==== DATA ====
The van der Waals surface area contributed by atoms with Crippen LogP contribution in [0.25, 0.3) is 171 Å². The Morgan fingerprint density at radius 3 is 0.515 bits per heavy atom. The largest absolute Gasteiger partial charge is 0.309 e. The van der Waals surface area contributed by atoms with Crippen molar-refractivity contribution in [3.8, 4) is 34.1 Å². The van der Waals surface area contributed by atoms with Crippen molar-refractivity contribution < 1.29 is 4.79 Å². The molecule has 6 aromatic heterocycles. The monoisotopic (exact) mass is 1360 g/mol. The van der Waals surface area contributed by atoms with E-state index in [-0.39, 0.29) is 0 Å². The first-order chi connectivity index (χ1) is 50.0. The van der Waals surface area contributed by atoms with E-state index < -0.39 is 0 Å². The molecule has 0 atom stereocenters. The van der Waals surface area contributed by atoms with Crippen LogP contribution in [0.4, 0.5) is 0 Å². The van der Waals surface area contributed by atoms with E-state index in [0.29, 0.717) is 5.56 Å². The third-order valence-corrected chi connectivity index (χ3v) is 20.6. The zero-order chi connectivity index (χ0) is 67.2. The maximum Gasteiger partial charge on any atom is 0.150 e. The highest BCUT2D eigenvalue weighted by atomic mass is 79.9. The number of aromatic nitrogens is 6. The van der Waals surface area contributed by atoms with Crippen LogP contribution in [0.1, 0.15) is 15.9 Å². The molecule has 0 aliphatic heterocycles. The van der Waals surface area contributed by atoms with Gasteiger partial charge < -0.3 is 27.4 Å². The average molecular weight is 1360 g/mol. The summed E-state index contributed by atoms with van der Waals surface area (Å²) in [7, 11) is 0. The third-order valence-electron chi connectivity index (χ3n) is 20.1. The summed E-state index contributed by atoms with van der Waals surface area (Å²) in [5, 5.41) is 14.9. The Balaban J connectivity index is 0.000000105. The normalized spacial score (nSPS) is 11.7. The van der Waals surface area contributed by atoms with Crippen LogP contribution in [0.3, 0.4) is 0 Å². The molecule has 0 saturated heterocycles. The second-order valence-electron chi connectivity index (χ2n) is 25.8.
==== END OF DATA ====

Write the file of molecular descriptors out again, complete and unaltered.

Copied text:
The van der Waals surface area contributed by atoms with Crippen LogP contribution in [0.25, 0.3) is 171 Å². The Morgan fingerprint density at radius 3 is 0.515 bits per heavy atom. The largest absolute Gasteiger partial charge is 0.309 e. The van der Waals surface area contributed by atoms with Crippen molar-refractivity contribution in [3.8, 4) is 34.1 Å². The van der Waals surface area contributed by atoms with Crippen molar-refractivity contribution < 1.29 is 4.79 Å². The molecule has 6 aromatic heterocycles. The monoisotopic (exact) mass is 1360 g/mol. The van der Waals surface area contributed by atoms with E-state index in [-0.39, 0.29) is 0 Å². The first-order chi connectivity index (χ1) is 50.0. The van der Waals surface area contributed by atoms with E-state index < -0.39 is 0 Å². The molecule has 0 atom stereocenters. The van der Waals surface area contributed by atoms with Crippen LogP contribution in [0.4, 0.5) is 0 Å². The van der Waals surface area contributed by atoms with E-state index in [0.29, 0.717) is 5.56 Å². The third-order valence-corrected chi connectivity index (χ3v) is 20.6. The zero-order chi connectivity index (χ0) is 67.2. The maximum Gasteiger partial charge on any atom is 0.150 e. The highest BCUT2D eigenvalue weighted by atomic mass is 79.9. The number of aromatic nitrogens is 6. The van der Waals surface area contributed by atoms with Crippen LogP contribution in [0.1, 0.15) is 15.9 Å². The molecule has 0 aliphatic heterocycles. The van der Waals surface area contributed by atoms with Gasteiger partial charge < -0.3 is 27.4 Å². The average molecular weight is 1360 g/mol. The summed E-state index contributed by atoms with van der Waals surface area (Å²) in [7, 11) is 0. The third-order valence-electron chi connectivity index (χ3n) is 20.1. The summed E-state index contributed by atoms with van der Waals surface area (Å²) in [5, 5.41) is 14.9. The Balaban J connectivity index is 0.000000105. The normalized spacial score (nSPS) is 11.7. The van der Waals surface area contributed by atoms with Crippen LogP contribution in [0.3, 0.4) is 0 Å². The molecule has 0 saturated heterocycles. The second-order valence-electron chi connectivity index (χ2n) is 25.8.